What is my position on Googlopolis then? I’m not against the idea of ‘plans’ or institutional direction, but I want to understand how we can plan for the sustainable city as fundamentally a space of unpredictable, dynamic public life.  Technological solutions and experimentation are inescapably part of the mix – but a truly smart, sustainable city only seems possible if its starting point is a desire to embrace the complexity of unfolding turmoil, rather than an idealisation of the city of the future as merely an efficient ‘system of systems’.

23 June, 2013, London


Chandler, D. (forthcoming 2014). Democracy Unbound? Non-Linear Politics and the Politicisation of Everyday Life. European Journal of Social Theory. 17(1).

Chant, C. (1999). The Near East. In: Chant, C. & Goodman, D. (eds.) Pre-industrial Cities and Technology. London: Routledge: 1-47.

Dewey, J. (1989) [1927]. The Public and its problems. Athens, OH: Swallow Press (Ohio University Press).

Doherty, P. (2013). The Impact of Smart Cities on the Construction Industry. Construction Executive eNewsletter. 2(12). Available from: [accessed 21 June 2013].

Joss, S., Cowley, R. & Tomozeiu, D. (2013). Towards the ‘ubiquitous eco-city’: an analysis of the internationalisation of eco-city policy and practice. Urban Research and Practice. 6(1):54-74.

Living PlanIT (2013). PlanIT Valley – the living laboratory and benchmark for future urban communities. Available from: [accessed 17 June 2013].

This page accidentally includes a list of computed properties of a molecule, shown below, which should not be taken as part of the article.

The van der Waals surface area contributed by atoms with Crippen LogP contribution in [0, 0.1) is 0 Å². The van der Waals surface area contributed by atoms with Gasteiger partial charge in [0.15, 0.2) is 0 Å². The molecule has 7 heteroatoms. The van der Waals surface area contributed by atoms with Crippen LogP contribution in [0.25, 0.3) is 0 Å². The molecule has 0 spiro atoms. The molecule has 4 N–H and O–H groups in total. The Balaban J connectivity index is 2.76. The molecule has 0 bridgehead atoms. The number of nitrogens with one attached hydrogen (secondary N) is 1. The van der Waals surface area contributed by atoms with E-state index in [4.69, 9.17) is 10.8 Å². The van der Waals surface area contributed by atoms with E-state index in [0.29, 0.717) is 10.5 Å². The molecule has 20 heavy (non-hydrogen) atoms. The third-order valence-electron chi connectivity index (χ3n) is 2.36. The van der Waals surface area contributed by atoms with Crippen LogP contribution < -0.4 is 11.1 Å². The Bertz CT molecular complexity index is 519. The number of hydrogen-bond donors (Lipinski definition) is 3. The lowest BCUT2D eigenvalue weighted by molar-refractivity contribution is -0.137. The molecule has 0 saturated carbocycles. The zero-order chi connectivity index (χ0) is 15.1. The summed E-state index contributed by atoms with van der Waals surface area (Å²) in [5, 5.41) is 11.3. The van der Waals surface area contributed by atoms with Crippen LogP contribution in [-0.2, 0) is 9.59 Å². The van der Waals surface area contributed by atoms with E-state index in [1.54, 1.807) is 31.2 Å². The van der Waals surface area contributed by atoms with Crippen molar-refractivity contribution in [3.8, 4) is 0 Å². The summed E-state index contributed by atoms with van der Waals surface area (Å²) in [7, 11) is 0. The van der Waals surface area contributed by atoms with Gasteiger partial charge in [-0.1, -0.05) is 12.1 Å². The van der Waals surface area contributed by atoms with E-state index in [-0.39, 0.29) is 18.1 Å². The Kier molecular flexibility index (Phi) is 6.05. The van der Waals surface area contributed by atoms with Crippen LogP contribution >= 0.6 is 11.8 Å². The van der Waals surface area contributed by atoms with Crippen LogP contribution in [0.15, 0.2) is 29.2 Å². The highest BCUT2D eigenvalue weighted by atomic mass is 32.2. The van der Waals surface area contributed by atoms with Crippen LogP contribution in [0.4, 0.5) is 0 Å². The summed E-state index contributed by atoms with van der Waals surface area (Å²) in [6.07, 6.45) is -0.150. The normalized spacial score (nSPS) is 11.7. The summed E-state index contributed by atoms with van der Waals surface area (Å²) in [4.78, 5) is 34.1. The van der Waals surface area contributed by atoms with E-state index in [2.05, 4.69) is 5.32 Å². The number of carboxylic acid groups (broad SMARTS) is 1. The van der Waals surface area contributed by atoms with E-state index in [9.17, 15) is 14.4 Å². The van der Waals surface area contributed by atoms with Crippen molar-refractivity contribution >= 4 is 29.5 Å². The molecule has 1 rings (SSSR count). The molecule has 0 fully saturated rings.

Mohr, A., Rahman, S. & Gibbs, B. (2013).  Which publics? When? Exploring the Policy Potential of Involving Different Publics in Dialogue Around Science and Technology. Didcot: Sciencewise. Available from: [accessed 21 June 2013].

Morozov, E. (2013). To Save Everything, Click Here: Technology, Solutionism and the Urge to Fix Problems That Don’t Exist. London: Allen Lane.

Smith, M. & Marx, L. (eds.) (1994). Does Technology Drive History? The Dilemma of Technological Determinism. Boston: MIT Press.

Tucker, I. (2013). ‘Evgeny Morozov: ‘We are abandoning all the checks and balances’’. The Guardian. 9 March 2013. Available from: [accessed 9 March 2013].


I’ve always been intrigued by the way that municipal infrastructure is particularly likely to attract bits of graffiti. Casual acts of rebellion, spatial appropriations – but targeted at space which we are led to believe belongs to all of us. The more ‘public’ the space, the more graffiti it attracts.

For me, though, the public dimensions of the city which define it as a city are to be found more in the graffiti than in the grid.



People have made a special effort to lean over the hedge, to adorn the electricity meter with scribbles and stickers.



Don’t tell me how to move!



Barely visible scrawl on the street corner: the grid under attack.



When the streets are closed to traffic for the day, the young children join in too.

9 June 2013, flying over the Arctic Circle.

%d bloggers like this: